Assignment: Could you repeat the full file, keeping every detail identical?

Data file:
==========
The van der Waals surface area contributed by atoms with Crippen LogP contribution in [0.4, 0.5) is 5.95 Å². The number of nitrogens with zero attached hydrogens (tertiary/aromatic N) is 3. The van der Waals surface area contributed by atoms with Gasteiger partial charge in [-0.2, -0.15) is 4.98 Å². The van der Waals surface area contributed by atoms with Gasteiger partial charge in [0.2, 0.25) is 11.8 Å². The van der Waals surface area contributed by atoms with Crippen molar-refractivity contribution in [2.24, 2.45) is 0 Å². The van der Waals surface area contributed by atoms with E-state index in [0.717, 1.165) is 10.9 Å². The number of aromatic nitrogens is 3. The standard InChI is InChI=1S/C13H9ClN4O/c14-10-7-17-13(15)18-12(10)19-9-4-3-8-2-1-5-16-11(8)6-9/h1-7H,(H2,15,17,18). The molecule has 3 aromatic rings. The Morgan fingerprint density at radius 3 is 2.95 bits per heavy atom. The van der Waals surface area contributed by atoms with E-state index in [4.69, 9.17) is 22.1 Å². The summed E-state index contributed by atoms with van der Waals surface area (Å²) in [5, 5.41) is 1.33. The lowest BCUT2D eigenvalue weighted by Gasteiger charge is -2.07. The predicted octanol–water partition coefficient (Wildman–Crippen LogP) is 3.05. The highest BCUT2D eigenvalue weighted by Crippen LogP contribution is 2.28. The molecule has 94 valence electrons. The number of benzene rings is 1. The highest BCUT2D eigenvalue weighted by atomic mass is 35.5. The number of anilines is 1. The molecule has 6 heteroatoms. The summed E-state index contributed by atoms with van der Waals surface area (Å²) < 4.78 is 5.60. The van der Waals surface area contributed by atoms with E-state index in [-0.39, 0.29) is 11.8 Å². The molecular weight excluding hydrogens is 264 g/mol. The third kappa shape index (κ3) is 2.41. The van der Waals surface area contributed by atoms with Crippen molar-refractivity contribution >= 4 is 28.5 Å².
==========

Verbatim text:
The van der Waals surface area contributed by atoms with Crippen LogP contribution in [0.4, 0.5) is 5.95 Å². The number of nitrogens with zero attached hydrogens (tertiary/aromatic N) is 3. The van der Waals surface area contributed by atoms with Gasteiger partial charge in [-0.2, -0.15) is 4.98 Å². The van der Waals surface area contributed by atoms with Gasteiger partial charge in [0.2, 0.25) is 11.8 Å². The van der Waals surface area contributed by atoms with Crippen molar-refractivity contribution in [2.24, 2.45) is 0 Å². The van der Waals surface area contributed by atoms with E-state index in [0.717, 1.165) is 10.9 Å². The number of aromatic nitrogens is 3. The standard InChI is InChI=1S/C13H9ClN4O/c14-10-7-17-13(15)18-12(10)19-9-4-3-8-2-1-5-16-11(8)6-9/h1-7H,(H2,15,17,18). The molecule has 3 aromatic rings. The Morgan fingerprint density at radius 3 is 2.95 bits per heavy atom. The van der Waals surface area contributed by atoms with E-state index in [4.69, 9.17) is 22.1 Å². The summed E-state index contributed by atoms with van der Waals surface area (Å²) in [5, 5.41) is 1.33. The lowest BCUT2D eigenvalue weighted by Gasteiger charge is -2.07. The predicted octanol–water partition coefficient (Wildman–Crippen LogP) is 3.05. The highest BCUT2D eigenvalue weighted by Crippen LogP contribution is 2.28. The molecule has 94 valence electrons. The number of benzene rings is 1. The highest BCUT2D eigenvalue weighted by atomic mass is 35.5. The number of anilines is 1. The molecule has 6 heteroatoms. The summed E-state index contributed by atoms with van der Waals surface area (Å²) < 4.78 is 5.60. The van der Waals surface area contributed by atoms with E-state index in [-0.39, 0.29) is 11.8 Å². The molecular weight excluding hydrogens is 264 g/mol. The third kappa shape index (κ3) is 2.41. The van der Waals surface area contributed by atoms with Crippen molar-refractivity contribution >= 4 is 28.5 Å².